It was windy and cold. Thick fat drops of rain were splattering my waterproof bag, and I hastily zipped up the flap to the main compartment. I glanced up to see what the dogs were doing and noticed about hundred yards away there was a shape; dog sized, dark brown but only just visible against the green of the grass, moving quickly towards the little wood. Then it stopped as if aware that it was being observed. It was a fox.
It stopped and stared back at me. I had the advantage of binoculars. It was the size of my border collie, reddy brown over most of its body, though its rear end was a little greyer. It seemed well fed and was is no hurry to leave. A vixen or a dog fox? I could not tell.
After a few moments perhaps thoughts of keeping dry being upper most, the fox carried on its journey. But only for a few metres before stopping, sniffing the air, glancing at us and then sitting down.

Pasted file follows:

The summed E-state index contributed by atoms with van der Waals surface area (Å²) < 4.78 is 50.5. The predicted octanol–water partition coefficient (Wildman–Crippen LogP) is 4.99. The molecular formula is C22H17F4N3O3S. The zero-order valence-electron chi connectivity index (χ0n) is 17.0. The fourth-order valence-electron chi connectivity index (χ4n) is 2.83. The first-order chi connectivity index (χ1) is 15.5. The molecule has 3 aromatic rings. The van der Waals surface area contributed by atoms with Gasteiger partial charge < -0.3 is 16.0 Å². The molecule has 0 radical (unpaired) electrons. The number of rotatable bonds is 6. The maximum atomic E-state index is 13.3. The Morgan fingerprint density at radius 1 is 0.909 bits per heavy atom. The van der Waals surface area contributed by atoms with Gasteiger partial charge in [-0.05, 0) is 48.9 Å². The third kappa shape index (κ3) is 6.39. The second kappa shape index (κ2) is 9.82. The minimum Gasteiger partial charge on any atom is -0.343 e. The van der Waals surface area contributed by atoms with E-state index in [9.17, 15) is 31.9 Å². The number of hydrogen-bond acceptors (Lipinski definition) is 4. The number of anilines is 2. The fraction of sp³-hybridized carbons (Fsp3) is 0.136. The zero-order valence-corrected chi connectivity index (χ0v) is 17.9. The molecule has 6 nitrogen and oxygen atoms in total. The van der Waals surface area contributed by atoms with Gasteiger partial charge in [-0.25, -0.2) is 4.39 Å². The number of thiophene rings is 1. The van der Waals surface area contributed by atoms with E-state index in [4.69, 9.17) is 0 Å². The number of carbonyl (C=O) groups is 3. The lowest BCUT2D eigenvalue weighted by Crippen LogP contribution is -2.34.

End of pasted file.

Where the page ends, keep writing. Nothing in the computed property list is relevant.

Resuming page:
Actually I think it was doing its toilet but again it watched me unconcerned about my presence or that of my two dogs. We, the intruders into its world clearly posed no immediate threat, even though we were disrupting its routine a little.
The dogs had remained oblivious to the fox. Lilly the Collie was trying to bury her ball and the Gabster, my Romanian rescue was watching me expectantly, hoping for biscuits.
The Fox continued on its way. Paused at the drystone wall, that marks the boundary of the wood for one final glance in our direction, before slipping easily over the jumble of stones and barbed wire and into the wood and out of sight.
I had briefly forgotten the rain and the wind, distracted by the sight of the fox, intrigued by its journey across the field. But now the fox was gone and it was still raining, the wind still blowing, and I had left my raincoat in the car.
I called the dogs, bribed them with treats to follow me back up the hill to the track. As I trudged towards the car, and home and coffee and toast, I thought about the fox, pleased to have seen it and glimpsed a little of its world.